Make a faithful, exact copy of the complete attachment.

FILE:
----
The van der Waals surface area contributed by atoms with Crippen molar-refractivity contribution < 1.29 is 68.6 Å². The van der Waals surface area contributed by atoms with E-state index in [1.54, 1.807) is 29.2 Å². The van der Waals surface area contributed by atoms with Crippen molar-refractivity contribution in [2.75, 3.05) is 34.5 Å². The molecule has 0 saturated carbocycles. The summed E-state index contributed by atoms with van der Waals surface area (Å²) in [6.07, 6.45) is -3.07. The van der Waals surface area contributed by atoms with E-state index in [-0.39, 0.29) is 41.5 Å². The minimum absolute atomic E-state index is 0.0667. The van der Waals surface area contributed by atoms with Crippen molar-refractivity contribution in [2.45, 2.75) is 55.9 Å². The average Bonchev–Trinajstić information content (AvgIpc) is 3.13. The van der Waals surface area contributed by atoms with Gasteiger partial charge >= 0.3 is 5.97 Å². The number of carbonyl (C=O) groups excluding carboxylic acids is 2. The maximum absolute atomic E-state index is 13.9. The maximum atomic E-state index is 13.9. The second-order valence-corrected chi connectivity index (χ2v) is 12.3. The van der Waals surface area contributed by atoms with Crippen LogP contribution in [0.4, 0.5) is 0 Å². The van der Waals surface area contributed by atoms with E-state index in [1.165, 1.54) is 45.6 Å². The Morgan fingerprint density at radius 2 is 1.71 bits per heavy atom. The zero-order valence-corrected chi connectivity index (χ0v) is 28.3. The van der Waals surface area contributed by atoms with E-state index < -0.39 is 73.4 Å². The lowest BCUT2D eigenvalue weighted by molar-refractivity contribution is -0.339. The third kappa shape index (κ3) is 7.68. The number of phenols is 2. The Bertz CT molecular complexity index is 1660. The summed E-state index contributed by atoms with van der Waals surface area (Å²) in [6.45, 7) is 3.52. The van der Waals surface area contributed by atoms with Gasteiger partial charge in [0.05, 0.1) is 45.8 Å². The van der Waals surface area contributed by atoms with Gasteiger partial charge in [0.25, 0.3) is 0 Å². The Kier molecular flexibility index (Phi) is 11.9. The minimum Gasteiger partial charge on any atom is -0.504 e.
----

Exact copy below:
The van der Waals surface area contributed by atoms with Crippen molar-refractivity contribution < 1.29 is 68.6 Å². The van der Waals surface area contributed by atoms with E-state index in [1.54, 1.807) is 29.2 Å². The van der Waals surface area contributed by atoms with Crippen molar-refractivity contribution in [2.75, 3.05) is 34.5 Å². The molecule has 0 saturated carbocycles. The summed E-state index contributed by atoms with van der Waals surface area (Å²) in [6.07, 6.45) is -3.07. The van der Waals surface area contributed by atoms with E-state index in [-0.39, 0.29) is 41.5 Å². The minimum absolute atomic E-state index is 0.0667. The van der Waals surface area contributed by atoms with Crippen molar-refractivity contribution in [2.45, 2.75) is 55.9 Å². The average Bonchev–Trinajstić information content (AvgIpc) is 3.13. The van der Waals surface area contributed by atoms with Gasteiger partial charge >= 0.3 is 5.97 Å². The number of carbonyl (C=O) groups excluding carboxylic acids is 2. The maximum absolute atomic E-state index is 13.9. The maximum atomic E-state index is 13.9. The second-order valence-corrected chi connectivity index (χ2v) is 12.3. The van der Waals surface area contributed by atoms with Crippen LogP contribution in [0.4, 0.5) is 0 Å². The van der Waals surface area contributed by atoms with E-state index in [1.165, 1.54) is 45.6 Å². The Morgan fingerprint density at radius 2 is 1.71 bits per heavy atom. The zero-order valence-corrected chi connectivity index (χ0v) is 28.3. The van der Waals surface area contributed by atoms with E-state index < -0.39 is 73.4 Å². The lowest BCUT2D eigenvalue weighted by molar-refractivity contribution is -0.339. The third kappa shape index (κ3) is 7.68. The number of phenols is 2. The Bertz CT molecular complexity index is 1660. The summed E-state index contributed by atoms with van der Waals surface area (Å²) in [6.45, 7) is 3.52. The van der Waals surface area contributed by atoms with Gasteiger partial charge in [0.05, 0.1) is 45.8 Å². The van der Waals surface area contributed by atoms with Gasteiger partial charge in [0.25, 0.3) is 0 Å². The Kier molecular flexibility index (Phi) is 11.9. The minimum Gasteiger partial charge on any atom is -0.504 e.